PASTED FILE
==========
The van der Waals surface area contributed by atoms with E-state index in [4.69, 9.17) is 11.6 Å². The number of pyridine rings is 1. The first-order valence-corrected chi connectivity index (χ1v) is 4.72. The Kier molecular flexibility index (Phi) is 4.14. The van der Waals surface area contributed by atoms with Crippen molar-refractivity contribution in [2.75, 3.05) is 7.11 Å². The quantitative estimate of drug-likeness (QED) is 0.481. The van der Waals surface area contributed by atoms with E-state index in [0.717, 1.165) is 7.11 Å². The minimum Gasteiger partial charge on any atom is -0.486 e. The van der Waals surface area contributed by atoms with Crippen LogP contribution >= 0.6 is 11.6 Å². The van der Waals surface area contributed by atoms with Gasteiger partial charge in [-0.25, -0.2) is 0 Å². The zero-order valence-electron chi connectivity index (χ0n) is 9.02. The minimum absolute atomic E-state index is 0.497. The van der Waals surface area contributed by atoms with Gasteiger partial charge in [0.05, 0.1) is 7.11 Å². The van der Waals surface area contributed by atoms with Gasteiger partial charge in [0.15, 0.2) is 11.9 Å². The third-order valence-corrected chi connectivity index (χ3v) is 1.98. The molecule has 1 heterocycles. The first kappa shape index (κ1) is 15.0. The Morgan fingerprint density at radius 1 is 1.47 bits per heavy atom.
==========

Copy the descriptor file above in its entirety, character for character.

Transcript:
The van der Waals surface area contributed by atoms with E-state index in [4.69, 9.17) is 11.6 Å². The number of pyridine rings is 1. The first-order valence-corrected chi connectivity index (χ1v) is 4.72. The Kier molecular flexibility index (Phi) is 4.14. The van der Waals surface area contributed by atoms with Crippen molar-refractivity contribution in [2.75, 3.05) is 7.11 Å². The quantitative estimate of drug-likeness (QED) is 0.481. The van der Waals surface area contributed by atoms with E-state index in [0.717, 1.165) is 7.11 Å². The minimum Gasteiger partial charge on any atom is -0.486 e. The van der Waals surface area contributed by atoms with Crippen LogP contribution >= 0.6 is 11.6 Å². The van der Waals surface area contributed by atoms with Gasteiger partial charge in [-0.25, -0.2) is 0 Å². The zero-order valence-electron chi connectivity index (χ0n) is 9.02. The minimum absolute atomic E-state index is 0.497. The van der Waals surface area contributed by atoms with Gasteiger partial charge in [0.05, 0.1) is 7.11 Å². The van der Waals surface area contributed by atoms with Gasteiger partial charge in [0.15, 0.2) is 11.9 Å². The third-order valence-corrected chi connectivity index (χ3v) is 1.98. The molecule has 1 heterocycles. The first kappa shape index (κ1) is 15.0. The Morgan fingerprint density at radius 1 is 1.47 bits per heavy atom.